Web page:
“If I leave my phone unattended for maybe 20 minutes, there would be about 78 unread messages from all my Viber groups when I return. We have an exchange of pieces of evidence, articles, posted by experts. The bottom line is, you have to read them all because all these Viber groups are connected to my work. I have to respond to them also if the question is directed at the DOH. Before you finish reading all of them, you realize it’s midnight! Then you wake up at 5 a.m. to get ready for office,” she shares, unperturbed by her hectic schedule.
Working in government is nothing new to Vergeire, who joined the city government of Marikina after passing the board exams. During the Aquino administration, she was the deputy director general of the Food and Drug Administration, “the first big assignment that was given to me by the previous administration.”
After that, Vergeire, who has a master’s degree in Public Health from UP Manila, was promoted to Director III. She was then placed in the regulatory office as a director in the Department of Health.
Thus, when she faces the “firing line,” she herself is armed to the teeth — with knowledge, experience, and patience.
We cannot be in lockdown forever,. We recognize that but for us, there should be safeguards. There would always be a compromise between the lives of people and livelihood.
From the point of view of a health professional and a member of the government’s Inter-Agency Task Force for the management of emerging infectious diseases solutions, how does Vergeire think the country can balance the need to open up the economy while keeping active COVID cases down?
“We cannot be in lockdown forever,” she asserts. “We recognize that pero ang sa amin lang, dapat may safeguards (for us, there should be safeguards). So when we look at this, there would always be a compromise between the lives of people and livelihood.”
One of the DOH’s roles, she stresses, is to install the safety brakes, “Para hindi naman nila buksan nang buksan yung ekonomiya tapos ang daming nagkakasakit. (So they don’t just open the economy while a lot of people get sick.)”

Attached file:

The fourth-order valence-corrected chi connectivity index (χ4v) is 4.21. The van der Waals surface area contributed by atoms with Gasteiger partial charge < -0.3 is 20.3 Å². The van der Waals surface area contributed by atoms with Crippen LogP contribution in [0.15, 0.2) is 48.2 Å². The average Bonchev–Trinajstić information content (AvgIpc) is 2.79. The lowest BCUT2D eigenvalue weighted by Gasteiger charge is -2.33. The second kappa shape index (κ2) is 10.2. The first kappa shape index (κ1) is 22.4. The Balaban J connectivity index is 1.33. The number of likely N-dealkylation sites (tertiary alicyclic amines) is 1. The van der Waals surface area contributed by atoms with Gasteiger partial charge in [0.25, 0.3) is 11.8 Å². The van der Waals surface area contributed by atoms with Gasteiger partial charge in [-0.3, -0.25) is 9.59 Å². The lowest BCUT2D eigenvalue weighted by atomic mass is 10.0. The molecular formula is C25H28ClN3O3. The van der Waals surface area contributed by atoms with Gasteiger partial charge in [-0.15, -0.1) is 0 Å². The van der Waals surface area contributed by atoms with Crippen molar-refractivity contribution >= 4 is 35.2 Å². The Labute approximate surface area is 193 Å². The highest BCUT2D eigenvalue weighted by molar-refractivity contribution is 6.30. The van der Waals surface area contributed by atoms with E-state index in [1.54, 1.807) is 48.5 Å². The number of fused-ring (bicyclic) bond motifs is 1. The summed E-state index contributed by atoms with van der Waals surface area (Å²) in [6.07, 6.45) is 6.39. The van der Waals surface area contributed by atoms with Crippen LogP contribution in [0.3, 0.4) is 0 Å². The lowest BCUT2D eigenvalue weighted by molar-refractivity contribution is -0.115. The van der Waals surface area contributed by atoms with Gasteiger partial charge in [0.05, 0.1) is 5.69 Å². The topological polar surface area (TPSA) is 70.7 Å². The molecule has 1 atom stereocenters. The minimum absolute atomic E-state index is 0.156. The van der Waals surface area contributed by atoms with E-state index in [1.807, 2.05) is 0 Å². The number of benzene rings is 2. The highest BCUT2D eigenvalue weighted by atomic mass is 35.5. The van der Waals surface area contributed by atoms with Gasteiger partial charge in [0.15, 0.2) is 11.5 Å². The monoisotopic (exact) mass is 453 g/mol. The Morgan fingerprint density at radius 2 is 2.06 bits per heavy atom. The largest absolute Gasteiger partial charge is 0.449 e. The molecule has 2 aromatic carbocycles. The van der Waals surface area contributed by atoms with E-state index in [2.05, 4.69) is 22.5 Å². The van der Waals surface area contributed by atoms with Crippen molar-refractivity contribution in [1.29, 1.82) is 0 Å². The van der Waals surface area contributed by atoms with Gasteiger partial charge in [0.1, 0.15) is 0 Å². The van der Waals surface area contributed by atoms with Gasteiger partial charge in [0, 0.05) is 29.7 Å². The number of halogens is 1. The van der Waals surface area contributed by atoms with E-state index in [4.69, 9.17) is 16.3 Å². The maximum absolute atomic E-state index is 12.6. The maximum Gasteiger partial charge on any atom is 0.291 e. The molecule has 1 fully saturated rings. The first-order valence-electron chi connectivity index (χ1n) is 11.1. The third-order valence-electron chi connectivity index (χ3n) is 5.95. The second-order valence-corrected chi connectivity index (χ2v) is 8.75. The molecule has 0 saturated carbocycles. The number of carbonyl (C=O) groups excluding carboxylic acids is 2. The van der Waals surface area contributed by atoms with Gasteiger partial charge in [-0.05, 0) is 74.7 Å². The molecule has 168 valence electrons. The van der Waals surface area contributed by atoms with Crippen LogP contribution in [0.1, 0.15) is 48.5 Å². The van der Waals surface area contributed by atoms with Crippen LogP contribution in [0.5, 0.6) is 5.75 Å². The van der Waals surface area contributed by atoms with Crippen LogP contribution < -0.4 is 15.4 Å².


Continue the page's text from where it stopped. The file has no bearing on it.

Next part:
Vergeire, who supports granular lockdowns, says that when they analyzed why previous lockdowns resulted in lower cases compared to the latest lockdown, they realized, “It was because people went out more this time. You could not keep people at home because they had to earn a living. So we said, that’s a signal already; we cannot keep on locking them inside their homes. We have to find an alternative while keeping them safe.”
Her group conducted analyses on specific areas and she discloses that data shows where the “burden of disease” is.
“In the National Capital Region, we saw that 13 percent only out of the totality of barangays comprised 80 percent of infections.” Meaning — 87 percent of barangays in Metro Manila, “are not high risk.”
“So, we said, it is irrational to lock down the entire area when we should focus on specific areas?” she adds.
“So, we said, let’s do granular lockdowns and give the local governments the authority to decide which areas should be on granular lockdown. What national government will do in parallel and in support, is to enable you. Tutulong kami sa inyo, may pagkain kayo. (We will help you. You will have food.)”
At the end of the day, Vergeire is who she is because she has always taken the role of a working mom seriously — walking the tightrope of home and career, of work and rest, and always, always keeping her balance.
In these times that call for balance, the lady’s got experience.